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I heard that flash memory cards are better than flash drives for this and they are also small things that fit into flash reader slot in laptop that don't stick and hang so you would be able to carry your operating system easily if needed.

Question is, will a 32GB flash memory card be enough to run Windows 7? At least it will cost less than SSD.

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Curious. My prediction is you'll lose more time working out incompatibilities than time saved. But it is an interesting exercise. –  surfasb Aug 16 '11 at 7:20
    
What incompatibilities are you talking about? –  Boris_yo Aug 16 '11 at 7:25

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You can definitely install Windows to an SD card, but the speed issue is iffy.

SD cards, in general, are actually incredibly slow. Hard disks write at around 70-90MB/s. The Class number on an SD card? that's the minimum sustained write speed in MB/s, while the card will typically achieve a little higher. So, a Class 8 SD card (that's a nice one) is probably around 20% the write speed of a computer hard disk.

But wait... I thought solid state was supposed to be faster!

Well, depends on how you measure it. That SD card features instantaneous seeking, meaning that while your hard disk has to send metal arms panning back and forth to physically look for data, the SD card can just instantly retrieve any given address. This makes repetitive, small operations much faster, and it's why SSDs are so exciting.

So, to sum it up, an SD card has an instantaneous seek, but a slow overall transfer speed. In terms of user experience, this will be both a gain and a loss. General computer usage will actually be a bit faster, because it consists of a lot of small operations. Large operations will be much slower, though. For example, I'd expect hibernating and resuming to take longer, possibly quite significantly longer. Booting will likely also slow down. Large programs might take just a bit longer to launch.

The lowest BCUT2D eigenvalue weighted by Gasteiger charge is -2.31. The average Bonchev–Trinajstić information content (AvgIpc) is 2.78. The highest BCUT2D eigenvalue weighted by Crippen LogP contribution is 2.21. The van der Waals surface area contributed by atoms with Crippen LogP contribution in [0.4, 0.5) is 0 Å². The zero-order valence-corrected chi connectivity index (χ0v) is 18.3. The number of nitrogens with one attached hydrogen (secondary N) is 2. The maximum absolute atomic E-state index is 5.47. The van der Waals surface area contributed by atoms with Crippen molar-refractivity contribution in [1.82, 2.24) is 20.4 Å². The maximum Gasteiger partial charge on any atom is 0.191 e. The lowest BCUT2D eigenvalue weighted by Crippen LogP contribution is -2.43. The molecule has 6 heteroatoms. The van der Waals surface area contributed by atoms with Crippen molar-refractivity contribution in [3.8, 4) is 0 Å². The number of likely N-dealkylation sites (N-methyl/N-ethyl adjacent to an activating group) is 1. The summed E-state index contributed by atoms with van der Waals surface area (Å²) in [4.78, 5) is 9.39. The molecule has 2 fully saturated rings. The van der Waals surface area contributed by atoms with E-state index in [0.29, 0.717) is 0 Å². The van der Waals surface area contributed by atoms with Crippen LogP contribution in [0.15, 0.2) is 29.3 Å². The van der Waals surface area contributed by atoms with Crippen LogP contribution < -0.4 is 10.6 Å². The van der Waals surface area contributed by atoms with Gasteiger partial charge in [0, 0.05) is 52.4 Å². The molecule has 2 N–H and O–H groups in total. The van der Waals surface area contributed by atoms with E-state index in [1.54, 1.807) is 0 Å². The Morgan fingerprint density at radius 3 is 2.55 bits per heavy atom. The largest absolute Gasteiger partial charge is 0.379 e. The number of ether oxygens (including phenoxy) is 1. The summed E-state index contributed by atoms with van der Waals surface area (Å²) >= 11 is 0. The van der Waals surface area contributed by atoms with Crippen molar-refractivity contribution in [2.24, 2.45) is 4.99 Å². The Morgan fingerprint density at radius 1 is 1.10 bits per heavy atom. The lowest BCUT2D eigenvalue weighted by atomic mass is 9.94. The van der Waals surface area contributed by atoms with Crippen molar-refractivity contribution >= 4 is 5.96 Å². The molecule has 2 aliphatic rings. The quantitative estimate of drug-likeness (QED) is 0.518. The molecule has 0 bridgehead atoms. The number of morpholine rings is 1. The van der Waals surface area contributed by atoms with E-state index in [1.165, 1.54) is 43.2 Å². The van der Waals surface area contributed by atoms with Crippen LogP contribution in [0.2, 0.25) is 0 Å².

The real trouble is that SD cards are built to be small, physically durable, and cheap. Not to be fast. This means that they have relatively low-end flash storage in them. A solid-state drive is capable of at competing with a hard disk for practical speed (solidly beating in many cases), but only at a much higher price because of the higher-grade flash storage necessary to achieve comparable speeds.

SD vs. SSD? SSD wins easily.

SD vs. USB? I believe good USB drives are usually somewhat faster, because of the less restrictive physical format.

Additionally, SD cards are much less durable to write-cycles than hard disks, meaning that an SD card serving an operating system may fail very quickly due to the very large number of write cycles incurred. To minimize this, be sure to disable the page file, indexing service, and anything else you can think of that causes a lot of background writes.

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Awesome answer. I think I better use SD card for ReadyBoost. –  Boris_yo Aug 16 '11 at 8:09

It will be enough in so far as that it meets the minimum requirement for Windows 7:

16 GB available hard disk space (32-bit) or 20 GB (64-bit)

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